“Children get their strength from their parents, so I had to be strong for Henry."
Fortunately, the family's efforts paid off and, this Saturday, September 28th – exactly a year since Henry's accident – many of the people who helped to save his life will be gathering at a special black tie charity ball, organized by his family and friends, in aid of The Sick Children's Trust, Essex and Herts Air Ambulance and the Pediatric Intensive Care Unit at Addenbrooke's Hospital.
99% of families we've supported felt having the opportunity to stay in a private room helped them cope with the str… https://t.co/MYnfRc4JmN— The Sick Children's Trust (@The Sick Children's Trust) 1559919731.0
And the star of the show at Manor Farm Barn in Henley, Ipswich, will be Henry himself, who has already picked out his outfit.
“To look at him now you would never think anything had been wrong."
“He's looks like any other two-year-old. He can do everything he could do before."
Henry's loved ones have organised a charity ball to raise money for those that helped them (PA Real Life/Collect)
“He used to have a neurological tremor, which cause shaking throughout his body, and the specialists have said it is possible he may have some issues like ADHD or autism as he gets older because of the injury sustained and part of the brain that was damaged."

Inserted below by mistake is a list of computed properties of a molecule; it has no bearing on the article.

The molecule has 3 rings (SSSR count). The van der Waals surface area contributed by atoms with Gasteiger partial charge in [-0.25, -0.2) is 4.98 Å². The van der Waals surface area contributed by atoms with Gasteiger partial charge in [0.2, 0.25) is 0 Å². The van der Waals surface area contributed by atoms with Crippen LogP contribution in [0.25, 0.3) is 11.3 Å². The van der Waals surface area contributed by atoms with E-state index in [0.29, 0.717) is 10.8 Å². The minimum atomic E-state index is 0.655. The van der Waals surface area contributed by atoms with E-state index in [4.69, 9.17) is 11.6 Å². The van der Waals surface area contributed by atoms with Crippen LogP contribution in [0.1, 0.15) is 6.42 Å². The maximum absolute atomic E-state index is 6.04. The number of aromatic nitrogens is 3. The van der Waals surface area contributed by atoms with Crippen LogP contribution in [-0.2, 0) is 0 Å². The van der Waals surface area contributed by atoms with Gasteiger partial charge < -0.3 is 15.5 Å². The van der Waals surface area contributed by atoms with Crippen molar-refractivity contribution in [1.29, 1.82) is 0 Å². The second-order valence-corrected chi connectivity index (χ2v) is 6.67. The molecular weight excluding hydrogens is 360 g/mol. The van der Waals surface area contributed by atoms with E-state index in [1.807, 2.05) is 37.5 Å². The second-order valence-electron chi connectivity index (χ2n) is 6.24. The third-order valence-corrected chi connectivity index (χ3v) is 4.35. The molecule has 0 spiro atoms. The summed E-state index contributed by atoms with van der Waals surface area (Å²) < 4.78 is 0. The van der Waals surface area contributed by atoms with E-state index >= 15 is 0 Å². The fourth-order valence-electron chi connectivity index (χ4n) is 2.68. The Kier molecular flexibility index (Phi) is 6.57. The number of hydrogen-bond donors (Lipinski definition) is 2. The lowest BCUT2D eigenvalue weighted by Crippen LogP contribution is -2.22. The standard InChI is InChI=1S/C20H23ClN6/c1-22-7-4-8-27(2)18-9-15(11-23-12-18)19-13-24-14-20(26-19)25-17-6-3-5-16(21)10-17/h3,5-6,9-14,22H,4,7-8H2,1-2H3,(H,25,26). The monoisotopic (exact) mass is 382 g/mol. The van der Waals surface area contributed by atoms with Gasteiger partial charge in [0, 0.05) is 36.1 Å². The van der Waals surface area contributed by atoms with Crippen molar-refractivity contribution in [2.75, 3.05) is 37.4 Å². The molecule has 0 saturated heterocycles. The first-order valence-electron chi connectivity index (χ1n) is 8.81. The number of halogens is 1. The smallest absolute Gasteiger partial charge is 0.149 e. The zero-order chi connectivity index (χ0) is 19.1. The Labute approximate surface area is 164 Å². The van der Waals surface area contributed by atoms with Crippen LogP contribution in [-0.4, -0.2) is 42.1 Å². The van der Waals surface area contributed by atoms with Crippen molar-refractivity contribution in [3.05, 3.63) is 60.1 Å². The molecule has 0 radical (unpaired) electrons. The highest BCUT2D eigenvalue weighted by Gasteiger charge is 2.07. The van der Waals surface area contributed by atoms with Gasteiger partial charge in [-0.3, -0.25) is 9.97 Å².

“But the team that looked after him have promised they will stay in place until he starts school."
For Lee, the biggest challenge now is not being over anxious when it comes to parenting her children.
Henry showing off his outfit for the charity ball (PA Real Life/Collect)
“It is hard, but I can't wrap Henry in cotton wool or stop him from being a child again."
“He runs about like any other two-year-old, but if we are somewhere with other children, I do say, 'Henry had a nasty bump to his head so please be careful with him,' and they always are."
“I always had faith that Henry would recover, but I know we were the lucky ones. There were children dying in that hospital and they never got to leave and go home."
Henry's first day of nursery in September 2019 – a year on from his accident (PA Real Life/Collect)
“Now we want to try and raise some funds to show our gratitude for the incredible help we had."
More information about Henry's Ball can be found at www.facebook.com/henrysball2019
The Sick Children's Trust provides comfortable 'home from home' accommodation for families with a child in hospital. You can learn more about the charity's work here